September 2016

Birmingham, AL, December 2000:  addressed to Leisha Hultgren.  Written on my third and final trip to Alabama to be with Leisha.  The phrase “mother’s water” is lifted from a poem of Mary Rechner’s, “First Water.”  Published in my books The Closed Shrine and Wings of the Gray Moon.



On the travelling globe

any staying is a going.


The beaked shoulderblade

cresting hot beneath your pajamatop

beneath my palm

already clacks flat in a grave

and still coalesces in a womb

out of mother’s water.


If I forget to rest,

this is because

I’m being carried.

If I shun movement,

this is because

your blood breathes fine and pink

against my hug.


Once I stood before you

before my bath

and you wound the burning smudge

around me naked,

and everything under my nostrils

became sweet, but still

a sweet of burning.

My father was a Spanish professor at the University of Illinois, and had formerly had his own radio show in New York where he sang folk songs.  He knew Carl Sandburg from the latter context, and when Sandburg came through town (Urbana that is) to sing or read poetry, he used to stay at our house.  My feelings about him are hardly objective, but I love all his poems, and even love his reading style, which I’ve heard used as an example of how not to read.  The simple irony, wry social comment, faith in humanity (I’m so glad he didn’t live to see this election year, though he was well aware of, and devoted to taunting, charlatans) and sheer humor of poems like “Happiness,” “Child of the Romans,” “Prayers of Steel,” “Cool Tombs” and “Grass” never get old for me, and he also wrote deep love poems like “Broken-Face Gargoyles” and “For You.”

This poem by Percy Shelley reminds us that our ambitions and accomplishments are often as ephemeral as our lives.  (Ozymandias, though, is the Greek name for Ramses II, probably the pharaoh of Exodus, so he and his works are indeed remembered annually at Passover!)



I met a traveler from an antique land

Who said:  Two vast and trunkless legs of stone

Stand in the desert … Near them, on the sand,

Half sunk, a shattered visage lies, whose frown,

And wrinkled lip, and sneer of cold command,

Tell that its sculptor well those passions read

Which yet survive, stamped on these lifeless things,

The hand that mocked them, and the heart that fed:

And on the pedestal these words appear:

“My name is Ozymandias, king of kings:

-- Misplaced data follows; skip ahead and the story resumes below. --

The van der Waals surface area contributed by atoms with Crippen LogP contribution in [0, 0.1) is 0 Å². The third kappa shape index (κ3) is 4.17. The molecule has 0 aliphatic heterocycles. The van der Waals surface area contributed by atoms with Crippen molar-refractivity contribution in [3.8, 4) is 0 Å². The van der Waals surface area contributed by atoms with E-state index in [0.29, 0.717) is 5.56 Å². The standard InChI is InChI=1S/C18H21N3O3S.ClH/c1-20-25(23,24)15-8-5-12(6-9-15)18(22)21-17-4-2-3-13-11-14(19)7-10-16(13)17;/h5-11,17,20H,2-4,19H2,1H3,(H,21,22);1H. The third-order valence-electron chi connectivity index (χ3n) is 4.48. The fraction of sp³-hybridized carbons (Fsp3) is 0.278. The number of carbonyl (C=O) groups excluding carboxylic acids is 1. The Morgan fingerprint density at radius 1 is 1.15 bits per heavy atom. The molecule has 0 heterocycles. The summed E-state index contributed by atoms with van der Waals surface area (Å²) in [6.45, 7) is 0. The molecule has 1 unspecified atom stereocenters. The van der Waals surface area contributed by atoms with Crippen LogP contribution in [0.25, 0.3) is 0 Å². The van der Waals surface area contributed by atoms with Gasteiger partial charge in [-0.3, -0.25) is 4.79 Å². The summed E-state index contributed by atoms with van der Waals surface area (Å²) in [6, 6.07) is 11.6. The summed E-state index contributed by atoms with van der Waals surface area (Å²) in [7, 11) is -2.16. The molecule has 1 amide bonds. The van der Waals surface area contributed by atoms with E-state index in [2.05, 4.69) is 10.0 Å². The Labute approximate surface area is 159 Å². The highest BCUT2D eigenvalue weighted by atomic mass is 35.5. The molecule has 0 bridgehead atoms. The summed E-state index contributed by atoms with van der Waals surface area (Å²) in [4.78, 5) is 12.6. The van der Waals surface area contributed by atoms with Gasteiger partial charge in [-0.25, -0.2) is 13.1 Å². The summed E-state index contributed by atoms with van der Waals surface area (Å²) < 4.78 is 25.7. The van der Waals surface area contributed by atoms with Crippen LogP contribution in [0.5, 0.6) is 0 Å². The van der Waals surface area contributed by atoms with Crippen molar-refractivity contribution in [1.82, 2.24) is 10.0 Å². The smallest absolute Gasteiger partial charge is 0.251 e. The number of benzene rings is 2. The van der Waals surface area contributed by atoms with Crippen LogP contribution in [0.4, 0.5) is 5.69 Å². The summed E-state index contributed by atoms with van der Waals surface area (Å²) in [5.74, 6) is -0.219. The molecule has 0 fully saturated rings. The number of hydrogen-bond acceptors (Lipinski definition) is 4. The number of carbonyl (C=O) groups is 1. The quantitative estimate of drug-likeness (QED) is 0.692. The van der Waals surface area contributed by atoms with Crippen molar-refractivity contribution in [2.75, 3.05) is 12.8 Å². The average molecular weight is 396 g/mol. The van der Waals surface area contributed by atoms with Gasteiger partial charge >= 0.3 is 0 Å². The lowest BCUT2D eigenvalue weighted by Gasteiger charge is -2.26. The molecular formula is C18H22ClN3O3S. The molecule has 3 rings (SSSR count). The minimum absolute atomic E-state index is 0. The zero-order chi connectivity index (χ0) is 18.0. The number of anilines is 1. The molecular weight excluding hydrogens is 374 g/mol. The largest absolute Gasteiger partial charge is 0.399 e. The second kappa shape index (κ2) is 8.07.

Look on my works, ye Mighty, and despair!”

Nothing beside remains.  Round the decay

Of that colossal wreck, boundless and bare

The lone and level sands stretch far away.


Otros contains several poems from Hal Sirowitz’ hilarious book Mother Said.  His deadpan delivery, at one of the shortlived Albuquerque Poetry Festivals, of these outrageous lectures by a not untypical Jewish mother of a not abnormally offensive son, introduced me to his pithy, overburdened perceptions—as if a much less cocky Woody Allen wrote poetry.

Another poet since gone on to some fame (in the realm of language poetry, alas) whom I met in the ’90s, this time at the Taos Poetry Circus, is Abraham Smith, a lanky prairie prophet who also won slams.  We aren’t in touch, so I’m posting this old poem of his without his permission.  Abraham, if you mind, let me know and I’ll pull it.  You can taste and smell the texture of these words:

Cerro Gordo


The house is a house in his head.


A goose V haggling over wood.  A dirt floor hatched in spring.  Horse and cow taking breath.


He scratches his back.  He stretches it.  Nails go in, answered questions.  The hammer swings and the wood is snug.


Children are born between the walls.  Their cries and squeezed fists do a lot to shape the rooms.  The walls are all bowed and the windows are sharp and blue.


The wife does not have much to say.  She says with her hands.  She says with hips.  Words that are Frieda, bread, Sam, Lloyd, Otto, dinner, Mary, Helen, milk, and Joe.


The youngest child grows quickly.  He learns the fiddle.  The older ones are all heavy.  He plays a tune and the family lifts its feet, dancing in a way.


Mother and Father are old at last or quickly.  The sun is a bead of sweat.  Calls you to change the shirt.  To prayers.  Times when Father is at a loss for names.


Stones.  Prayer stones chafed, new stones spiked in the church yard field.  A stone where rode the stomach.  A cobble that will not stop the river.


The children drift like bits of sand.  Cold forks and broken plates take on tight dust, break a bit more.  Town moans louder.


The house shadow stains the grass.  Shade is first to poke the dirt, and say, “Look.  To fall, falling …”  Wood planks in the walls take leave of each other and walk into a crouch on the ground.


And so it is as it was, but a second home.  A hawk sails, ploughs untilled fields.  The mice riffle through boards.  Gray boards and gray bodies work like muscle and bone.


Roll over, work, and dream.


I keep rereading Gary Snyder’s first three books of poetry, Riprap (published with his translations of Han Shan mentioned in The Dharma Bums), Myths and Texts and The Back Country—later collections not so much:  but I think the books have to be taken as whole experiences:  it’s hard to separate out individual poems.  Therefore Otros only contains one tiny poem called “Artemis,” which I’ve been reciting to myself, off and on, for almost fifty years.

How rare is it to find a song whose lyrics work as poems independently of the music?  Really rare.  Otros has a sampling of five:  Tim Buckley’s “Goodbye and Hello,” Dylan’s “Gates of Eden,” Jim Morrison’s “The WASP (Texas Radio and the Big Beat),” Randy Newman’s “In Germany Before the War” and Suzanne Vega’s “Small Blue Thing.”  I haven’t updated this section of Otros for awhile;  if and when I do, I might add “Color Blind” by Counting Crows.